Surinam Jewish Computer Genealogy
Paramaribo - Suriname S.A.
Tel. / Fax. 597 - 452760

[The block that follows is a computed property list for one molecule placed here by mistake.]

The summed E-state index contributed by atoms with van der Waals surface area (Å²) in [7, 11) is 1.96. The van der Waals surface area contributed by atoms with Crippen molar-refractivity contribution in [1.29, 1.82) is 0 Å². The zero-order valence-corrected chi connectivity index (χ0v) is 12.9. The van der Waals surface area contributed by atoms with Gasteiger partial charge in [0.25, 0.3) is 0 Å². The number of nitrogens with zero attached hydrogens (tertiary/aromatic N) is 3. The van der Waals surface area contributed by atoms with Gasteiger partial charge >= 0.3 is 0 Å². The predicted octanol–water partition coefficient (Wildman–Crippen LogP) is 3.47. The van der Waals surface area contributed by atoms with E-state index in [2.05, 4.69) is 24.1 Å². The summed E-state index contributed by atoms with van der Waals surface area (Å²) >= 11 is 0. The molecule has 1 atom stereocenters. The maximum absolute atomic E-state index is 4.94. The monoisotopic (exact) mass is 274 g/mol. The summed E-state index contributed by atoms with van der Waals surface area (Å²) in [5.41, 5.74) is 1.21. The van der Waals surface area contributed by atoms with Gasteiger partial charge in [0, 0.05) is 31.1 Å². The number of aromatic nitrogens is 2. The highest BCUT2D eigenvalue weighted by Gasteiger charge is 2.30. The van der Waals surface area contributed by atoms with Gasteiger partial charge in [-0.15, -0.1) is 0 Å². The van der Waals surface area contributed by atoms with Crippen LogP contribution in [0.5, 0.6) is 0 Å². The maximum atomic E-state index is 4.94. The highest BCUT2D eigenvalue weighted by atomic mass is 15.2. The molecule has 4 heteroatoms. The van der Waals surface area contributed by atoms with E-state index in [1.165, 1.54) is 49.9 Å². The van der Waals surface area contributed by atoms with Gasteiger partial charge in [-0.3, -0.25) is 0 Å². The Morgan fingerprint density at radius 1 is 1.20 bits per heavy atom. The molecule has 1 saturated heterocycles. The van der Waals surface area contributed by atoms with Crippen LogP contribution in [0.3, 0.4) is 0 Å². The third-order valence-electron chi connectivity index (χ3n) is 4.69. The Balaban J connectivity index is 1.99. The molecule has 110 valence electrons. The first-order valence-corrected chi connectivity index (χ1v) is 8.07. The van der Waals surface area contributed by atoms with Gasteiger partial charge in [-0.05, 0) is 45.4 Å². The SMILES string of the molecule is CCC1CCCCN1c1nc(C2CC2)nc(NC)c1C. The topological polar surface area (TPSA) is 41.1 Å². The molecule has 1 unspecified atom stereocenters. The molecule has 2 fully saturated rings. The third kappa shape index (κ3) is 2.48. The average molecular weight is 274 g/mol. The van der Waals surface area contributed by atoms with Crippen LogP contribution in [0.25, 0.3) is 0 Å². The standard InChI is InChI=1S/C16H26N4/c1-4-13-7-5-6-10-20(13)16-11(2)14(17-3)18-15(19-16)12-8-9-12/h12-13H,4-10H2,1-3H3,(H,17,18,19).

During the inquisition in Portugal and Spain around 1500, many Jews fled to Holland and the Dutch colonies to escape torture and condemnation to the stake. Those who were converted to the Catholic fate were called "Marranos". The stadtholder of the King of Portugal gave those who wanted to depart some time to settle their business and supplied them with 16 ships and safe-conduct to leave for Holland. The most prominent amongst them were Rabbi Izak Aboab and members of the Nassi, the Meza and the Pereira families. Many of the Jews who went to Holland departed later for the Dutch colonies because of the climate and problems with their co-religionists in Amsterdam (See Wanderings by Chaim Potok) Many took the opportunity offered by the Dutch government to immigrate to Brazil free of charge or for a small fee. For some time they found in Recife a new home, being merchants or sugar cane growers. In 1636 Manuel Mendes de Crasto (= Manuel Nehemias) sailed with 2 ships (De Soutcas and Graeuw Paert) and 200 Jews to Recife where they arrived on February 5th 1638. Although they were guaranteed freedom of worship in 1634, antisemitism soon developed in Recife, mostly caused by jealousy and distrust. Balthasar van de Voorde, counsel in Recife, wrote in 1643 to the Chamber of Zeeland: "We rule the land and its inhabitants, but the Portuguese rule our possessions" (ARA, OWIC box 58). After 1643, in Recife everything began to change in trade and commerce. Creditors started to seek repayment. Many debtors went into hiding or departed. Those who were sent to prison stayed there at the expense of their creditors, who soon requested their release.